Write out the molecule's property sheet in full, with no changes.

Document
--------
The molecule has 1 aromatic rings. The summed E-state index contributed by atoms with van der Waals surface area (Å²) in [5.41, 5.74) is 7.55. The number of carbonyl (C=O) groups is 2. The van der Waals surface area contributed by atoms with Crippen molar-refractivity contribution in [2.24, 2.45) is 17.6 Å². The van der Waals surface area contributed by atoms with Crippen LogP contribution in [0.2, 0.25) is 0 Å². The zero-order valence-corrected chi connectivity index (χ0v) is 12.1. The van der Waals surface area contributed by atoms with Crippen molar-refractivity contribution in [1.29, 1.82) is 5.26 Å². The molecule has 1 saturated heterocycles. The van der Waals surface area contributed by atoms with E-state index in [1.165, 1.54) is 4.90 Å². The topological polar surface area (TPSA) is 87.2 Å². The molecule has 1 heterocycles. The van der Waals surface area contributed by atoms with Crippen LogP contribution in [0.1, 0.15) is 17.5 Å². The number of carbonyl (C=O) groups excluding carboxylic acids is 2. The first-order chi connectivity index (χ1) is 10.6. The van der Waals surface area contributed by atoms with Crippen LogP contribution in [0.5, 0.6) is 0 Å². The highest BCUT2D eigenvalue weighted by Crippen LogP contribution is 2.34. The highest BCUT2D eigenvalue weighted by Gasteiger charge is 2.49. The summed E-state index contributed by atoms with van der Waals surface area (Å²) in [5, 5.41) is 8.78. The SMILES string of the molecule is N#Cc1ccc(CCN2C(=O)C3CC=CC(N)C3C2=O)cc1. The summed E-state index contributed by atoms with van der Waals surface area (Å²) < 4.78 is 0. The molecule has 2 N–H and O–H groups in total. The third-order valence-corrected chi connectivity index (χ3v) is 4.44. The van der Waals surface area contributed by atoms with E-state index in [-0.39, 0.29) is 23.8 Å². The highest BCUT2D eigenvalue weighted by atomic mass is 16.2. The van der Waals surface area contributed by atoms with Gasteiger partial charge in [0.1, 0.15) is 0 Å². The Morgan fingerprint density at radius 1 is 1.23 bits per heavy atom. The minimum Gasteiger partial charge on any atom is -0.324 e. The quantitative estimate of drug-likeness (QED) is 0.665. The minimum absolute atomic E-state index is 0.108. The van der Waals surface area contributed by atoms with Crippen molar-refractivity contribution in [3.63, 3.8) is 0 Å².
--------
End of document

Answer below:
The molecule has 1 aromatic rings. The summed E-state index contributed by atoms with van der Waals surface area (Å²) in [5.41, 5.74) is 7.55. The number of carbonyl (C=O) groups is 2. The van der Waals surface area contributed by atoms with Crippen molar-refractivity contribution in [2.24, 2.45) is 17.6 Å². The van der Waals surface area contributed by atoms with Crippen LogP contribution in [0.2, 0.25) is 0 Å². The zero-order valence-corrected chi connectivity index (χ0v) is 12.1. The van der Waals surface area contributed by atoms with Crippen molar-refractivity contribution in [1.29, 1.82) is 5.26 Å². The molecule has 1 saturated heterocycles. The van der Waals surface area contributed by atoms with E-state index in [1.165, 1.54) is 4.90 Å². The topological polar surface area (TPSA) is 87.2 Å². The molecule has 1 heterocycles. The van der Waals surface area contributed by atoms with Crippen LogP contribution in [0.1, 0.15) is 17.5 Å². The number of carbonyl (C=O) groups excluding carboxylic acids is 2. The first-order chi connectivity index (χ1) is 10.6. The van der Waals surface area contributed by atoms with Crippen LogP contribution in [0.5, 0.6) is 0 Å². The highest BCUT2D eigenvalue weighted by Crippen LogP contribution is 2.34. The highest BCUT2D eigenvalue weighted by Gasteiger charge is 2.49. The summed E-state index contributed by atoms with van der Waals surface area (Å²) in [5, 5.41) is 8.78. The SMILES string of the molecule is N#Cc1ccc(CCN2C(=O)C3CC=CC(N)C3C2=O)cc1. The summed E-state index contributed by atoms with van der Waals surface area (Å²) < 4.78 is 0. The molecule has 2 N–H and O–H groups in total. The third-order valence-corrected chi connectivity index (χ3v) is 4.44. The van der Waals surface area contributed by atoms with E-state index in [-0.39, 0.29) is 23.8 Å². The highest BCUT2D eigenvalue weighted by atomic mass is 16.2. The van der Waals surface area contributed by atoms with Gasteiger partial charge in [0.1, 0.15) is 0 Å². The Morgan fingerprint density at radius 1 is 1.23 bits per heavy atom. The minimum Gasteiger partial charge on any atom is -0.324 e. The quantitative estimate of drug-likeness (QED) is 0.665. The minimum absolute atomic E-state index is 0.108. The van der Waals surface area contributed by atoms with Crippen molar-refractivity contribution in [3.63, 3.8) is 0 Å².